Some people like their Passover seders just as they remember them: the same lines recited by the same relatives with the same emphasis, the same songs, jokes and foods, the same delicate glassware that picks up the light in a certain way, reflecting past and present.
Many Jews understand Shabbat as a series of restrictions. But the purpose of all the Thou-Shalt-Nots is to clear a space for the Thou-Shalts and for what is different and sacred about Shabbat. Laws against work, errands and many hobbies preserve Shabbat as a haven from relentless busyness. Shabbat sets aside time to rest and reflect, to reconnect with God, self, family and friends.
I recently increased my odds of renting a quality flick at my local Blockbuster by skipping over the new releases section and checking out a classic: the 1990 Barry Levinson film "Avalon."
An epic story of a Russian Jewish family in Baltimore that abandons its past to assimilate into mainstream American life, "Avalon" traces three generations of the Krichinskys from its immigrant beginnings to the third generation of their American existence.
In 1978, when I first applied to college, I didn't know what I wanted to study as an undergraduate. I left the space blank on the college application form where I was supposed to indicate an intended major. Someone in the admissions office, based on my grade point average and my achievement test scores, took the liberty and placed me in a major called leisure studies.
It's 20-19 in the seventh, two outs, runners on first and third. The unrelenting Valley sun beats down on four-time league champions Temple Judea, who have allowed Kol Tikvah Black to score three runs in the game's final inning and narrow the margin to one. With a clean crack of the bat, the Kol Tikvah hitter connects with the pitch. Victory, bragging rights and synagogue pride cling to the long fly ball. But an outstretched Judea glove snags the fly, and with it the week's win.
Each year I search for ways to make the entire week of Passover come alive for my family -- not just the seders. I get excited about the holiday, always finding a surprise experience to create for my children, depending on their ages and stages. I passionately search the library and Internet, looking for new meanings to the holiday. Each year there is something old and something new at our family seders. I also look for experiences before Passover begins, as well as during the week.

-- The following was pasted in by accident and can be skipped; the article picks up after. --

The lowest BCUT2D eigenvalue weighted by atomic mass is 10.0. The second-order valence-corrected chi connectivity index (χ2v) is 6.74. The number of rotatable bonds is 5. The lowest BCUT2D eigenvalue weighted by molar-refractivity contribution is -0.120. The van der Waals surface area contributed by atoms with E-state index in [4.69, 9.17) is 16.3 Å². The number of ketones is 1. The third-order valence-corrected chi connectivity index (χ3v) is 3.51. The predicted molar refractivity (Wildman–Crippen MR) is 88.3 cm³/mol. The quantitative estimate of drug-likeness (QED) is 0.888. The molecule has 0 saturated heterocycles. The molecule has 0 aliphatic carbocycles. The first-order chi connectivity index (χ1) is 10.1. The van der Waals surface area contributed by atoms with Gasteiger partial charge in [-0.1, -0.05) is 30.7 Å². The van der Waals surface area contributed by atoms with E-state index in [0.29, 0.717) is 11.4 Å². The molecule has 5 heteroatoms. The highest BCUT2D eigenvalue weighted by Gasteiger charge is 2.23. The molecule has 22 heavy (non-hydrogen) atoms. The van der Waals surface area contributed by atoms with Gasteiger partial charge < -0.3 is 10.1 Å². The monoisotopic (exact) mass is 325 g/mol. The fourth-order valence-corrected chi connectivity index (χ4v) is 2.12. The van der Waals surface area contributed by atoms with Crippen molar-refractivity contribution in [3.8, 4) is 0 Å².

When Daniel Pearl was a baby, his parents noticed a curious omission in his genetic makeup -- he was born entirely without malice.
Of all our family traditions, the Passover seder is the one we look forward to the most. We all fight over who will host it, but no matter, everyone pitches in with the cooking, making sure the seder plate is appropriately filled, the multicourse table properly set. My father and brother, Dennis, share responsibilities for hiding the afikomen and rewarding the lucky child who finds it. Although my father leads the service, with Dennis by his side, all generations participate, down to my 6-year-old granddaughter, Tiara.
Because my ancestors were from Eastern Europe, specifically Latvia, Lithuania and Vilna, I am Ashkenazi. Just as I thought all Jews spoke Yiddish, a language I delight in because it's so colorful, I grew up thinking Jewish cooking was my mother's brisket and carrot tzimmes, my Granny Fanny's chopped liver and my Aunt Dorothy's blintzes with sour cream. That's not to mention the dishes my brothers and I used to giggle about because their names were so amusing -- knaidlach, kreplach and knishes.
Rosalind Glaser Peters died on Jan. 6, 2002, at the age of 91.
She was our "Aishes Chayil," woman of valor, elegance, strength and dignity. The unparalled, articulate, beloved matriarch of our family.
Benjamin Alan Eder died on Dec. 11, 2001, lost at sea along with three other men aboard the F/V Nesika, at age 21.
Among the 91 victims aboard American Airlines Flight 11 was Daniel C. Lewin, (left) chief technology officer of the Cambridge-based Akamai Technologies, Inc., a company that modified the process of Internet content delivery.
For most of the poets and essayists at Lulu's Beehive coffeehouse on Wed., May 16, this was their first public reading of their work. But every one of the readers was already a published author, thanks to Ohmanut, a new Jewish student arts magazine published by Hillel at Pierce and Valley Colleges with a grant from The Jewish Federation/Valley Alliance.
A delicious breeze wafted through the white tent erected on the brand-new, football field-sized parking lot of Hebrew Union College-Jewish Institute of Religion (HUC-JIR) on May 14, cooling gowned graduates, faculty, and alumni -- plus a bevy of proud relatives and friends -- as the school awarded degrees to a group of freshly minted Jewish educators and communal service professionals and a clutch of rabbis-to-be.
My fireplace mantle is stuffed &'9;with get-well cards. They come from people I know and many I've never met. One of them might have come from you. In the two months since I started writing about my lung cancer, the cards have been flowing in, plus an equal number or more of e-mails. They touch me deeply.